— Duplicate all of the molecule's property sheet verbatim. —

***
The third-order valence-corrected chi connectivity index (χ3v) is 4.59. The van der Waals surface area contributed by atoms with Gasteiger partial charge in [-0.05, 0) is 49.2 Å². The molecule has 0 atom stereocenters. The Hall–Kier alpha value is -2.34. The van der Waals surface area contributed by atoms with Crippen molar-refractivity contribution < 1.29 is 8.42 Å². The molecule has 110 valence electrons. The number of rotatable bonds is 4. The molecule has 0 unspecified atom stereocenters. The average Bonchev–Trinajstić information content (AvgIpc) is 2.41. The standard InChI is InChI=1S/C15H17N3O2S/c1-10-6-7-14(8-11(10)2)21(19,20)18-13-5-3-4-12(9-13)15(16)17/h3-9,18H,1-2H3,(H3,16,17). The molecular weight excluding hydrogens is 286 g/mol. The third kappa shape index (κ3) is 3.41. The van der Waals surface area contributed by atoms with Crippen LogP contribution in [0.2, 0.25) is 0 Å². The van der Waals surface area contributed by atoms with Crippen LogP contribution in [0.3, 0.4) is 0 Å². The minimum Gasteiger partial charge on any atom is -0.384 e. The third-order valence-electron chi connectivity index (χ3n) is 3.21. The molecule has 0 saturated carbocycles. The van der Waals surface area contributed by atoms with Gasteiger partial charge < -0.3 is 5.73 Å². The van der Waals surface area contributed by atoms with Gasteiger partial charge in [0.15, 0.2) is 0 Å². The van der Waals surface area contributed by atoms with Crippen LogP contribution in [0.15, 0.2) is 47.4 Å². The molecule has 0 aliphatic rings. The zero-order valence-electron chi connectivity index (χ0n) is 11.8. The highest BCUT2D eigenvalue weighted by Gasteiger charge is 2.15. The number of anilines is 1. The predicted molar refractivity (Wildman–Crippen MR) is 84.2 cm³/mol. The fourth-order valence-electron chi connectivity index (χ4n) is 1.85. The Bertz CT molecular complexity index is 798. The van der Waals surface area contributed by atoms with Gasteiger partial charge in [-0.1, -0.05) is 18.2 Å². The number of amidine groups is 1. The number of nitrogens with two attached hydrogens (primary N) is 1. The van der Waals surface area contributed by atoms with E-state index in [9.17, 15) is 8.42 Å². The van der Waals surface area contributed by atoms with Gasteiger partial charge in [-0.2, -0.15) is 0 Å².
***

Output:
The third-order valence-corrected chi connectivity index (χ3v) is 4.59. The van der Waals surface area contributed by atoms with Gasteiger partial charge in [-0.05, 0) is 49.2 Å². The molecule has 0 atom stereocenters. The Hall–Kier alpha value is -2.34. The van der Waals surface area contributed by atoms with Crippen molar-refractivity contribution < 1.29 is 8.42 Å². The molecule has 110 valence electrons. The number of rotatable bonds is 4. The molecule has 0 unspecified atom stereocenters. The average Bonchev–Trinajstić information content (AvgIpc) is 2.41. The standard InChI is InChI=1S/C15H17N3O2S/c1-10-6-7-14(8-11(10)2)21(19,20)18-13-5-3-4-12(9-13)15(16)17/h3-9,18H,1-2H3,(H3,16,17). The molecular weight excluding hydrogens is 286 g/mol. The third kappa shape index (κ3) is 3.41. The van der Waals surface area contributed by atoms with Crippen LogP contribution in [0.2, 0.25) is 0 Å². The van der Waals surface area contributed by atoms with Crippen LogP contribution in [0.3, 0.4) is 0 Å². The minimum Gasteiger partial charge on any atom is -0.384 e. The third-order valence-electron chi connectivity index (χ3n) is 3.21. The molecule has 0 saturated carbocycles. The van der Waals surface area contributed by atoms with Gasteiger partial charge < -0.3 is 5.73 Å². The van der Waals surface area contributed by atoms with Gasteiger partial charge in [0.15, 0.2) is 0 Å². The van der Waals surface area contributed by atoms with Crippen LogP contribution in [0.15, 0.2) is 47.4 Å². The molecule has 0 aliphatic rings. The zero-order valence-electron chi connectivity index (χ0n) is 11.8. The highest BCUT2D eigenvalue weighted by Gasteiger charge is 2.15. The number of anilines is 1. The predicted molar refractivity (Wildman–Crippen MR) is 84.2 cm³/mol. The fourth-order valence-electron chi connectivity index (χ4n) is 1.85. The Bertz CT molecular complexity index is 798. The van der Waals surface area contributed by atoms with Gasteiger partial charge in [-0.1, -0.05) is 18.2 Å². The number of amidine groups is 1. The number of nitrogens with two attached hydrogens (primary N) is 1. The van der Waals surface area contributed by atoms with E-state index in [9.17, 15) is 8.42 Å². The van der Waals surface area contributed by atoms with Gasteiger partial charge in [-0.2, -0.15) is 0 Å².